Or, the moment I realised I have an anxiety disorder 

I spend a lot of time worrying. I worry about normal things, like school, work, money, and my relationships. But I also spend a disproportionate amount of time worrying about things that are out of my control, irrelevant, or some combination of both.  

I used to identify these traits as perfectionism, or, maybe more accurately, as conditions of being a control freak. I like things to be a specific way, and I get anxious in situations where I have to let that go. But my stress extends beyond that. I fixate on things and mull them over in my mind until my anxious thinking spirals out of control. I’ll spend hours playing back social interactions in my head, wondering why I said a certain thing or behaved a certain way. Eventually, I almost always manage to convince myself that I’ve done something horrible. In reality, I just forgot to thank a friend for complimenting me on my outfit.   

Another effect of this rumination is guilt: an unjustified amount of guilt that contributes to negative thought patterns, low self-esteem, and self-loathing. I can’t tell you how many times I’ve sent a worried text to one of my friends that began with, “Hey, do you think this makes me a bad person?” or “I’m worried that people hate me because of….” 

I didn’t realize how much my worrying was controlling my life until I opened up to my doctor about it. It wasn’t until recently that I was officially diagnosed with Generalized Anxiety Disorder (GAD)—which, surely, was not a surprise to anyone in my life. I’ve since been pursuing appropriate methods of treatment. While there isn’t exactly a cure for GAD, therapy and medication are two of the most effective ways of identifying and managing the things in our lives that are known “stressors.” As I became more aware of the ways in which my thought process and habits contribute to my anxiety, I started noticing those patterns in others, too.  

My gran’s a terrible worrier. She agonizes over every social encounter and obsesses endlessly over how she is perceived by others. Like many anxious people, watching the news causes her a great deal of stress. Every time she hears about something terrible happening to a young woman in a big city, she phones to caution me against walking home alone late at night, getting into a car with a stranger, or standing too close to the yellow edge strip on the subway platform—all of these being likely factors in my potential death.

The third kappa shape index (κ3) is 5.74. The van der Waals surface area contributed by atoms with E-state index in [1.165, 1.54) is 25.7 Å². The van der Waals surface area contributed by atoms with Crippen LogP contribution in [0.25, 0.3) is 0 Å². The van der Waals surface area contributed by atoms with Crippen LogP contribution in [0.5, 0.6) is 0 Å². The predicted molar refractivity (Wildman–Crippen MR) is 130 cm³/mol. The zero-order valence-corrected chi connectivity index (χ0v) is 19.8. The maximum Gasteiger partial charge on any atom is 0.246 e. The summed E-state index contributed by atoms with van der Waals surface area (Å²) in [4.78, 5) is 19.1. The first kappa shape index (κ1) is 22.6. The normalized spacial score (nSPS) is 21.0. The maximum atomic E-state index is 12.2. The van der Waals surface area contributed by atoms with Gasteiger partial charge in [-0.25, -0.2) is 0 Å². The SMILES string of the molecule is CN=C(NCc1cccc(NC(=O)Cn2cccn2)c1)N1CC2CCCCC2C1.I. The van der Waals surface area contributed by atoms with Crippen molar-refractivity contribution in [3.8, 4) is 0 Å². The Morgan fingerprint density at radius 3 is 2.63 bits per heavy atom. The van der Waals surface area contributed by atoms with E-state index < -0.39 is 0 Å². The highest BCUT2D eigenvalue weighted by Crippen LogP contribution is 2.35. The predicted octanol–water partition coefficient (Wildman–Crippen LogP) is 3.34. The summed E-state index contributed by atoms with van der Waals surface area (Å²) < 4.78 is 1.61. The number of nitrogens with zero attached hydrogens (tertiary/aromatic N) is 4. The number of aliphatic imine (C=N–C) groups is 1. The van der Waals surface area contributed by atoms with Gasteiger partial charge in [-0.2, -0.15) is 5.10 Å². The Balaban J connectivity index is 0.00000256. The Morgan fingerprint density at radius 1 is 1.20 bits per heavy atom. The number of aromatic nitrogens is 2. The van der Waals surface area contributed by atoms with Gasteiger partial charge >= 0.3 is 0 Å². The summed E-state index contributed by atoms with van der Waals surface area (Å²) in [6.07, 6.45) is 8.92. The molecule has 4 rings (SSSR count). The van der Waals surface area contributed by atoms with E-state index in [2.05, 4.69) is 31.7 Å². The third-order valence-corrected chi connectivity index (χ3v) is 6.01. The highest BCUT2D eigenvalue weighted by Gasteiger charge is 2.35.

Psychologist Dr. Amy Przeworski says that “individuals inherit a predisposition to being an anxious person, [and] about 30 to 40 percent of the variability is related to genetic factors.” Growing up, we tend to pick up the anxious habits around us. My mother, for example, has a fear of leaving the house without turning off the stove. She checks it an inordinate amount of times before going anywhere, and often asks me to double-check “just in case I ask you later if I turned it off.” Now that I live on my own, I find myself doing the same thing. Sometimes I will even return to my apartment because I can’t remember if I’ve turned off the stove. Not once have I returned home to find that I actually left it on. 

My anxiety still impacts my everyday life. Even though I can identify where it comes from and I can feel that it’s excessive, I’m not able to stop it from consuming me. My friends and family are very patient with me. They listen to my worries and do their best to understand where I’m coming from, even when I know that I’m not making any sense. 

I have, however, lost my fair share of friendships to my anxiety. These experiences have taught me about the importance of accountability and communication in any healthy relationship. There are a lot of people who don’t understand my tendency to catastrophize—a psych term that means “to imagine the worst possible outcome of an action or event: to think about a situation or event as being a catastrophe or having potentially catastrophic consequences.” It’s definitely not my most charming quality, and sometimes I get overwhelmed by the possibility of people not wanting to be close to me because of this. But I’m learning to be more aware of the energy I bring into spaces and to take responsibility for the ways that my anxious tendencies affect the people around me.  

I’m working on prioritizing my mental health and being honest with my loved ones about the challenges I’m facing along the way. I want them to know what’s going on with me, and how they can help. At the end of the day, that’s really all that I, or anyone else in my position, can do: trust and love unconditionally, and hope that others will do the same for you.